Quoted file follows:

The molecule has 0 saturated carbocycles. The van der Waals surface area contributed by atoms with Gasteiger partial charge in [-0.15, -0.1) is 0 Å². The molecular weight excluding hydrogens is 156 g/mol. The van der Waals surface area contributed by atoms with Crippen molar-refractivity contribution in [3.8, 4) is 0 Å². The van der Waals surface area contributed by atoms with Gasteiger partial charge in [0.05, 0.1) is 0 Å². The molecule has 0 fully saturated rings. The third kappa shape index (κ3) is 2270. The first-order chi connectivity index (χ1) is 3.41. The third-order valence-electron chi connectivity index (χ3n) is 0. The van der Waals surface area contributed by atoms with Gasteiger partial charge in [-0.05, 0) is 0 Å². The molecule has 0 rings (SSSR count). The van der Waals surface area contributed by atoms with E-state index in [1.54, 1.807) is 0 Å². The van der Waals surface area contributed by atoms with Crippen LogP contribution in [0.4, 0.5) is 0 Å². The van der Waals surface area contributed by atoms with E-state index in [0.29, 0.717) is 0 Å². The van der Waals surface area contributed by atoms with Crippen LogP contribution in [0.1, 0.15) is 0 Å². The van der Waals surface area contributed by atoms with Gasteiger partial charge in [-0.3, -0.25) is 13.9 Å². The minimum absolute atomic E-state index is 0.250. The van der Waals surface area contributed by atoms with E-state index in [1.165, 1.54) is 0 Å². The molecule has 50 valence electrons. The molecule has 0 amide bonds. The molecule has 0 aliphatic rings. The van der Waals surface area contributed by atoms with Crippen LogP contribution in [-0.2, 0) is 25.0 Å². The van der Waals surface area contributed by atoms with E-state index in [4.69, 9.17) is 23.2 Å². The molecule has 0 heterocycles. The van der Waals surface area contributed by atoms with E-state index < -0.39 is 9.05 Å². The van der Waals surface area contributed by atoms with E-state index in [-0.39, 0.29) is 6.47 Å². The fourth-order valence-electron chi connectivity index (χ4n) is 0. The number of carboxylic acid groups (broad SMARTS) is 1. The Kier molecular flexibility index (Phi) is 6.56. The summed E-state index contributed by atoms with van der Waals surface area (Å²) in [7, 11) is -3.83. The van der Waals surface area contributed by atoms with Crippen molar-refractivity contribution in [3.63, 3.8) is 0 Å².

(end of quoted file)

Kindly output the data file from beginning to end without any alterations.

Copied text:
The molecule has 0 saturated carbocycles. The van der Waals surface area contributed by atoms with Gasteiger partial charge in [-0.15, -0.1) is 0 Å². The molecular weight excluding hydrogens is 156 g/mol. The van der Waals surface area contributed by atoms with Crippen molar-refractivity contribution in [3.8, 4) is 0 Å². The van der Waals surface area contributed by atoms with Gasteiger partial charge in [0.05, 0.1) is 0 Å². The molecule has 0 fully saturated rings. The third kappa shape index (κ3) is 2270. The first-order chi connectivity index (χ1) is 3.41. The third-order valence-electron chi connectivity index (χ3n) is 0. The van der Waals surface area contributed by atoms with Gasteiger partial charge in [-0.05, 0) is 0 Å². The molecule has 0 rings (SSSR count). The van der Waals surface area contributed by atoms with E-state index in [1.54, 1.807) is 0 Å². The van der Waals surface area contributed by atoms with Crippen LogP contribution in [0.4, 0.5) is 0 Å². The van der Waals surface area contributed by atoms with E-state index in [0.29, 0.717) is 0 Å². The van der Waals surface area contributed by atoms with Crippen LogP contribution in [0.1, 0.15) is 0 Å². The van der Waals surface area contributed by atoms with Gasteiger partial charge in [-0.3, -0.25) is 13.9 Å². The minimum absolute atomic E-state index is 0.250. The van der Waals surface area contributed by atoms with E-state index in [1.165, 1.54) is 0 Å². The molecule has 50 valence electrons. The molecule has 0 amide bonds. The molecule has 0 aliphatic rings. The van der Waals surface area contributed by atoms with Crippen LogP contribution in [-0.2, 0) is 25.0 Å². The van der Waals surface area contributed by atoms with E-state index in [4.69, 9.17) is 23.2 Å². The molecule has 0 heterocycles. The van der Waals surface area contributed by atoms with E-state index < -0.39 is 9.05 Å². The van der Waals surface area contributed by atoms with E-state index in [-0.39, 0.29) is 6.47 Å². The fourth-order valence-electron chi connectivity index (χ4n) is 0. The number of carboxylic acid groups (broad SMARTS) is 1. The Kier molecular flexibility index (Phi) is 6.56. The summed E-state index contributed by atoms with van der Waals surface area (Å²) in [7, 11) is -3.83. The van der Waals surface area contributed by atoms with Crippen molar-refractivity contribution in [3.63, 3.8) is 0 Å².